2. Lower to a medium heat, and add tsp of peanut oil (If using a wok, turn the heat to high, and continue with the same directions). Sauté the seitan for 5-10 minutes, until browned. Add the scallions and sauté an additional 5 minutes.
3. Add the pineapple and bamboo shoots to the skillet or wok and sauté for 5 minutes.
4. Mix in the curry paste, and stir to coat evenly. Allow this to heat up and roast for a minute so that the flavors come out.
5. Add the coconut milk and vegetable broth (or water) and allow to cook for 10 minutes. Most of the liquid should absorb, and the rest should be thick and creamy.
6. Add the sprouts and roasted cashews, leaving some out to garnish with, if desired. Allow to cook for 3-5 minutes, then remove from heat.
7. Serve with rice and garnished with cashews, sprouts, and sliced scallions.


20 thoughts on “Panang Curry

  1. Eva’s mom says: I enjoyed this dish when Eva served it, before knowing all the marvelous ingredients that went into it. It was delightfully tangy-spicy, hearty and satisfying. A perfect meal that topped anything we might have eaten dining out that night.

  2. It might be a classic Thai dish? I know Penang is an island in Malaysia, but this dish is well known in Thailand and most Thai restaurants as well. Nice adaptation, it looks delicious. My blog shows how to make another Thai specialty, Haw Mok Plaa. Check it out. Thanks for sharing your recipe!

    • Thanks for the info! I have never been to Malaysia or Thailand, though I would love to go someday, so I definitely assumed that the curry was from Malaysia because of the name. Nevertheless, it’s definitely a favorite, no matter where it’s from. Thanks for stopping by!

  3. wow !! it sounds delicious !! m gonna try it as soon as i lay my hands on getting all d ingredients together !! Thanks Eva !! 🙂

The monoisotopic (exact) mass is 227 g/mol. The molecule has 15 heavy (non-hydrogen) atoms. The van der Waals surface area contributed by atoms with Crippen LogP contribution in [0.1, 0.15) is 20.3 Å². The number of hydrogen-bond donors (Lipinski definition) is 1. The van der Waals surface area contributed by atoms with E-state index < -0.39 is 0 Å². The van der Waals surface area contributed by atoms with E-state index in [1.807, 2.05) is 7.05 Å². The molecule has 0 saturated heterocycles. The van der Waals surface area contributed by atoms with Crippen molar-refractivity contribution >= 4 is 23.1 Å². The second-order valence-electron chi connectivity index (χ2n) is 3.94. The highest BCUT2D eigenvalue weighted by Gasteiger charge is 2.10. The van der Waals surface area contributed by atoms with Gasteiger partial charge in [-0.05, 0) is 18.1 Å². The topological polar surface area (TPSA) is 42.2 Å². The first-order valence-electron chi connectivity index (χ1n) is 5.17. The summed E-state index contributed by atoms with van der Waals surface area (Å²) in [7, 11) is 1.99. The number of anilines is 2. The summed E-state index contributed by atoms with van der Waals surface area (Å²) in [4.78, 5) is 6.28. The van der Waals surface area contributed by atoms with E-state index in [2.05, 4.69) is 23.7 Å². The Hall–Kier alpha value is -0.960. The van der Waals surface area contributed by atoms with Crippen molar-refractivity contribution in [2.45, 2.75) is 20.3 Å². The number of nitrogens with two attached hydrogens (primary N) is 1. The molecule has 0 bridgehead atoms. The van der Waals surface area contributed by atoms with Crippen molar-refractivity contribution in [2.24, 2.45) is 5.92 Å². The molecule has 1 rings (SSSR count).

4. I’ve wanted to make my own curry paste forever! I’ve always gotten scared though and ended up with store bought curry. Shameful I know. I love panang so much that I just might try out your recipe. It sounds simple enough and I’m sure the results are mouthwatering. I love panang with steamed tofu, bell peppers and kabocha squash. Tons of brown rice too to soak up all the coconut milk goodness.

    • I totally know where you’re coming from. After I made my first curry paste though I realized how much cheaper and tastier the homemade versions are, not to mention they were way easier to make then I could have imagined (yay). Good luck with the curry, you can do it!
      Also, I love the pictures on your site. yum!

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  6. I want to make this, but I have a question – What is brown miso? I live in Japan, and there are tons of miso varieties, but none are called brown in Japanese. (There’s red, white, barley, soybean, and rice varieties at my supermarket…) Do you mean akamiso? It’s sort of brown in color…

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  12. I live in Thailand and cook and write about Thai food, including its history. Just because the name is similar does not mean the recipe originated in Penang. In fact, the first reference is made in 1890 in the Thai book “Tam Raa Gap Khao” by Maawm Sohm Jeen, and was originally known as phanaeng curry. (In Thai, do not say fanaeng, but panaeng as the h is silent.) Surprising to many people is that Thai foods are becoming more well known and while they sometimes have a long list of ingredients the recipes are relatively simple to make. Go to YouTube and log into Thai street foods and watch how the recipes are prepared by the street vendors. They have all of the ingredients ready, rarely measure (they eyeball instead, just as our grandparents use to) and produce some outstanding and tasty products.

    nuf sed. plamuk aka travellingchef